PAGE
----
This comprehensive guide to investigative techniques provides journalism students and working journalists with practical tips for finding information both on and off the public record in Canada.

Written by a team of award-winning journalists, the text outlines how to develop story ideas, research strategies, pitch stories to editors and producers, and turn raw information into compelling investigative reports for print, radio, and television. Designed to encourage students to think independently and develop sound research techniques, the authors show how journalists can escape the ‘spin cycle’ by deciding for themselves what is newsworthy and finding their own sources of information. Digging Deeper is an indispensable resource for journalism students that will serve as a valuable reference guide throughout both their education and their careers.

Digging Deeper: A Canadian Reporter’s Research Guide, 3rd ed.
(Oxford University Press, 2014)

By Robert Cribb, Dean Jobb, David McKie and Fred Vallance-Jones

Special Features

  • Canadian. The only text of its kind-a unique Canadian focus makes the material relevant and engaging to students in this country.
  • Informative. Introduces students to the surprising array of information available on the public record by accessing government reports, corporate filings, court records, media archives, and other sources.
  • Practical. Offers practical tips on the most effective ways to find and assess information such as criminal records, tax returns, and other official information. Students will also learn how information gleaned from one source can become the key to accessing information from other sources.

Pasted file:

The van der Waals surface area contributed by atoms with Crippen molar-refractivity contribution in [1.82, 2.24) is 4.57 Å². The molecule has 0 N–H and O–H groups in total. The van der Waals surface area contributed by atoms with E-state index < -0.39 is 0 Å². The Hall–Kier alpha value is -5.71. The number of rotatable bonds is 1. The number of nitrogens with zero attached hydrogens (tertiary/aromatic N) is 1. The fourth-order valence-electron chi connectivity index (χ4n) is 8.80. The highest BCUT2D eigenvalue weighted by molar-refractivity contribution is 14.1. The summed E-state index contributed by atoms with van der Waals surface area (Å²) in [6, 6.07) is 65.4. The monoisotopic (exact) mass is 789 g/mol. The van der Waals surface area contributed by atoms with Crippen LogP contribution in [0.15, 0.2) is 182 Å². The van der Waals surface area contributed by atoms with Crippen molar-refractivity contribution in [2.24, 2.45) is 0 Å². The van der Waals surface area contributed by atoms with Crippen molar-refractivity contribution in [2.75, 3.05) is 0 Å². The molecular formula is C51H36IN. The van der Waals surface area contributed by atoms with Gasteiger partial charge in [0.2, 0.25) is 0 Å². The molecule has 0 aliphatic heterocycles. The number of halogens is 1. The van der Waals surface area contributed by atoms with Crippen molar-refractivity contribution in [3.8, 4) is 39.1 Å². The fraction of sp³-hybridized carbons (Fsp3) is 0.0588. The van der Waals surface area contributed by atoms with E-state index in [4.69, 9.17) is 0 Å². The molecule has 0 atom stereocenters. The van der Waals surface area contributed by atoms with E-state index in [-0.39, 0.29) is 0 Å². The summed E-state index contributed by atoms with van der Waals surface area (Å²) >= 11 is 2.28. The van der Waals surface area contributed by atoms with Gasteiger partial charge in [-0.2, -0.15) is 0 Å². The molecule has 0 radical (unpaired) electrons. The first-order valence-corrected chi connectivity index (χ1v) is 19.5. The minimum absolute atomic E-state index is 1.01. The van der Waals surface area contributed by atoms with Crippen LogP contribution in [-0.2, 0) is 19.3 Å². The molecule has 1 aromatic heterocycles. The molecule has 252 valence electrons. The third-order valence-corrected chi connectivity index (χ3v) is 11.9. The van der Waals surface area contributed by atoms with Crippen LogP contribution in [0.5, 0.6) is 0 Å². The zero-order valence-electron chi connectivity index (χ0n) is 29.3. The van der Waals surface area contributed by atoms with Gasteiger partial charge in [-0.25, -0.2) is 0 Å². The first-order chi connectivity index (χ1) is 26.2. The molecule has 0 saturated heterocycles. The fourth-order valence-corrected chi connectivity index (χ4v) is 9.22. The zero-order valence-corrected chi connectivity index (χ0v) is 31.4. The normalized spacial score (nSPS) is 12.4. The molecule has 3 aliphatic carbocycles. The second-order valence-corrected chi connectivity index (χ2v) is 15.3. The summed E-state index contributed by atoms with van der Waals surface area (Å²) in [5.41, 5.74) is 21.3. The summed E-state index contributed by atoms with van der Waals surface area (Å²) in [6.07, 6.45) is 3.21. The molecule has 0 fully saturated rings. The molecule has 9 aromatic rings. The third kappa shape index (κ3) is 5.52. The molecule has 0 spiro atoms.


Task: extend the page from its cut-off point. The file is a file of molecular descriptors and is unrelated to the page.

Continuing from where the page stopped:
• Case studies. Uses case studies drawn from Canadian media to illustrate the investigative techniques that transform a reporter’s hunch into headline news, giving students real-world examples.
  • Coverage of technology. Demystifies computer-assisted reporting (CAR) and explains how spreadsheets and databases can be used to mine data.
  • New case studies featured at the end of each part introduce students to the real-life scenarios they will encounter as working journalists. Scenarios lead students though the process of researching, interviewing, and writing and include follow-up questions to test student comprehension.
  • In addition to fully updated references, chapter-appendix links, and research, the new edition features more real-life examples and additional coverage of key topics such as fact-checking, ethics, plagiarism, and the CAJ code.

Striking new design enhances readability throughout and features such as lists of data, references, checklists, and tips provides crucial content for students.


Part I: Getting Started
1. An Introduction to Investigative Journalism
What Is Investigative Journalism?
Where Daily Journalism Ends and the Investigation Begins
The Twelve Keys
Skills Exercises
Suggestions for Further Reading

2. The Nuts and Bolts of Investigations
What Makes a Good Investigative Story?
Where Good Ideas Come From
Reviewing and Auditing the Idea
The Heart of the Investigation